About the Anthropology and Archaeology Department | Natural History Museum of Los Angeles

Jennifer Saracino, a former Curatorial Assistant, carefully ties the archival cloth tape around a Moche effigy vessel from Peru (100 B.C-A.D. 600) that is currently on display in the Visible Vault: Archaeological Treasures from Ancient Latin America
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Native American Masterpieces

This gallery features items purchased by Curator Emeritus of Anthropology, Dr. Margaret Hardin. These items were purchased with funds from the Hearst Foundation set aside for the acquisition of contemporary Native American art for the Museum’s collection. Dr. Hardin has used the guidance of her past fieldwork at the Pueblo Zuni in New Mexico, the expertise gained curating the Times Mirror Hall of Native American Cultures (1992-2006), and her keen eye for artistic aesthetics to select beautiful representative creations from some of the finest artists in the country.

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Featured Object from Our Collections

This item is a stick chart or map from the Marshall Islands of Micronesia. It was used as a navigation aid, working like a subway map for the ocean. The webbing of criss-crossed pandanus strands represent wave patterns and possible boat courses. The cowrie shells indicate locations of land. Looking at the piece, it is easy to see the dominance of the ocean to the inhabitants of the vast Pacific Ocean.

This item was collected in the 1940’s by Mr. and Mrs. Elmer Zost, a couple that both spent their later years working at the White Sands Missile Range in New Mexico. Most of the Oceanic collections that were collected in the 1940’s come from donors who were in the military. Micronesian and Polynesian territories served as strategic locations during World War II. Several sites in the Marshall Islands were also designated Pacific Proving Grounds, or sites used by the United States to conduct nuclear testing between 1946 and 1962.


About the Anthropology Department (Archaeology & Ethnology)

Anthropology is the study of humankind — past and present. The Anthropology Department of the Natural History Museum of Los Angeles County curates archaeological and ethnographic collections collected by and donated to the Museum. Objects from the Anthropology collections are on display in several exhibit cases throughout the Museum. Collections are also available for scholarly research.

The majority of the collections are from the Americas, with an emphasis on the western United States and Latin America. The Archaeology collections consist of approximately 100,000 ancient artifacts. Tools, decorative and utilitarian objects are included in the vast assemblage of materials in addition to samples of shell, animal bone, soil, and plant remains that can be used to study past human adaptations. The Ethnology collections include approximately 33,000 cultural objects from North, Middle, and South America, Pacific, Australia, Asia, and Africa. The tools, costumes, and art objects in these collections document the changes in material culture of indigenous societies caused by the dynamic global interactions of recent centuries and the inherent vitality and continuing diversity of traditional cultures around the world.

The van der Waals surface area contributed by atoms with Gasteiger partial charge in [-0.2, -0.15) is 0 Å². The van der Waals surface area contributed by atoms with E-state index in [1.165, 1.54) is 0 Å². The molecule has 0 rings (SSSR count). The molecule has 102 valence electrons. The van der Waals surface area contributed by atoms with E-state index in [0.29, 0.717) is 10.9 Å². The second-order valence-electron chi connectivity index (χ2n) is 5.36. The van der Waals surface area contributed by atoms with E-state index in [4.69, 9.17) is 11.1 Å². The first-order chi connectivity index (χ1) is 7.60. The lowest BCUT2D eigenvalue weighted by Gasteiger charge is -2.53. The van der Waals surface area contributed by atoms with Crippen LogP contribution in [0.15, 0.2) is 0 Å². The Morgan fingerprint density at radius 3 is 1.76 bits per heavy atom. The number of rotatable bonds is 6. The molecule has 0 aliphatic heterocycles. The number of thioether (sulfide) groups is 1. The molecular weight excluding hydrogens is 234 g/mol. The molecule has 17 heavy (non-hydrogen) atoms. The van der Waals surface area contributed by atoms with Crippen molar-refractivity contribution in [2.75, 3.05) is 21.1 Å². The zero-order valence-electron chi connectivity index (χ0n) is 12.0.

The Anthropology Department's archives consist of 10,000 photographs and 350 linear feet of collection documentation, related documents, and items pertinent to our exhibit, research, and collection history.

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What are we working on now?

We have been photographing and updating our inventory of the Arctic material in our collections so that the images and data can be viewed on our online collection search HERE.
The image to the left shows an Alaskan ice scratcher from the late 1800’s. Claws of a bearded seal are attached at the end of the wooden handle and when scratched against the ice, the claws imitate the noise made by other seals. This type of tool was used by hunters when slowly approaching seals on the ice or to lure swimming seals to the surface.

To see this and the other images on this page in more detail click HERE.


Featured Object from Southern California

This axe head was found in a backyard in Eagle Rock and attests to the existence of ancient trade networks that extended from the Southern California region into Arizona. The carving style and material tells us that it was made in the Phoenix area around 1,000 years ago. It is slated for inclusion in Becoming Los Angeles, an exhibit that looks at LA’s history through the lens of its interaction with the environment.

To see this and the other images on this page in more detail click HERE.